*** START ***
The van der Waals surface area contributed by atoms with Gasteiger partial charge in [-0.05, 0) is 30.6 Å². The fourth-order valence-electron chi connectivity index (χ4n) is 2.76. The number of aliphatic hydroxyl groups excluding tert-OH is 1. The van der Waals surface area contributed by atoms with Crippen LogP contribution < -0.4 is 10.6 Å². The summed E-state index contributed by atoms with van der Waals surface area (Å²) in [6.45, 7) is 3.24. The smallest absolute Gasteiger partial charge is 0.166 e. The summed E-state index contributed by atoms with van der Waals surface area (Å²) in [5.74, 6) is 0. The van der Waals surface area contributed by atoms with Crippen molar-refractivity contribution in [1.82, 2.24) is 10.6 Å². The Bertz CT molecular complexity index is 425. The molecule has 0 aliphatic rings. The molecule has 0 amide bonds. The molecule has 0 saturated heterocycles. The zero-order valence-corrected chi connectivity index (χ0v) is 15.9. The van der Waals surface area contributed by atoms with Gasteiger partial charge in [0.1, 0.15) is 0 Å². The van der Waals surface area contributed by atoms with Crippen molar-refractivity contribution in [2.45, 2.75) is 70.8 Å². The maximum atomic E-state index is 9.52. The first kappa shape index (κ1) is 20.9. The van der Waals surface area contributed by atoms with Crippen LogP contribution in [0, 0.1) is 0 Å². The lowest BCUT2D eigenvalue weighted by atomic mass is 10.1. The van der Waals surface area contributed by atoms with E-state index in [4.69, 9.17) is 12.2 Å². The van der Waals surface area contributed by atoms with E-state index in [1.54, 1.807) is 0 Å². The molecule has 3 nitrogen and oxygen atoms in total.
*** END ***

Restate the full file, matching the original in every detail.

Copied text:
The van der Waals surface area contributed by atoms with Gasteiger partial charge in [-0.05, 0) is 30.6 Å². The fourth-order valence-electron chi connectivity index (χ4n) is 2.76. The number of aliphatic hydroxyl groups excluding tert-OH is 1. The van der Waals surface area contributed by atoms with Crippen LogP contribution < -0.4 is 10.6 Å². The summed E-state index contributed by atoms with van der Waals surface area (Å²) in [6.45, 7) is 3.24. The smallest absolute Gasteiger partial charge is 0.166 e. The summed E-state index contributed by atoms with van der Waals surface area (Å²) in [5.74, 6) is 0. The van der Waals surface area contributed by atoms with Crippen molar-refractivity contribution in [1.82, 2.24) is 10.6 Å². The Bertz CT molecular complexity index is 425. The molecule has 0 aliphatic rings. The molecule has 0 amide bonds. The molecule has 0 saturated heterocycles. The zero-order valence-corrected chi connectivity index (χ0v) is 15.9. The van der Waals surface area contributed by atoms with Gasteiger partial charge in [0.1, 0.15) is 0 Å². The van der Waals surface area contributed by atoms with Crippen molar-refractivity contribution in [2.45, 2.75) is 70.8 Å². The maximum atomic E-state index is 9.52. The first kappa shape index (κ1) is 20.9. The van der Waals surface area contributed by atoms with Crippen LogP contribution in [0, 0.1) is 0 Å². The lowest BCUT2D eigenvalue weighted by atomic mass is 10.1. The van der Waals surface area contributed by atoms with E-state index in [4.69, 9.17) is 12.2 Å². The van der Waals surface area contributed by atoms with E-state index in [1.54, 1.807) is 0 Å². The molecule has 3 nitrogen and oxygen atoms in total.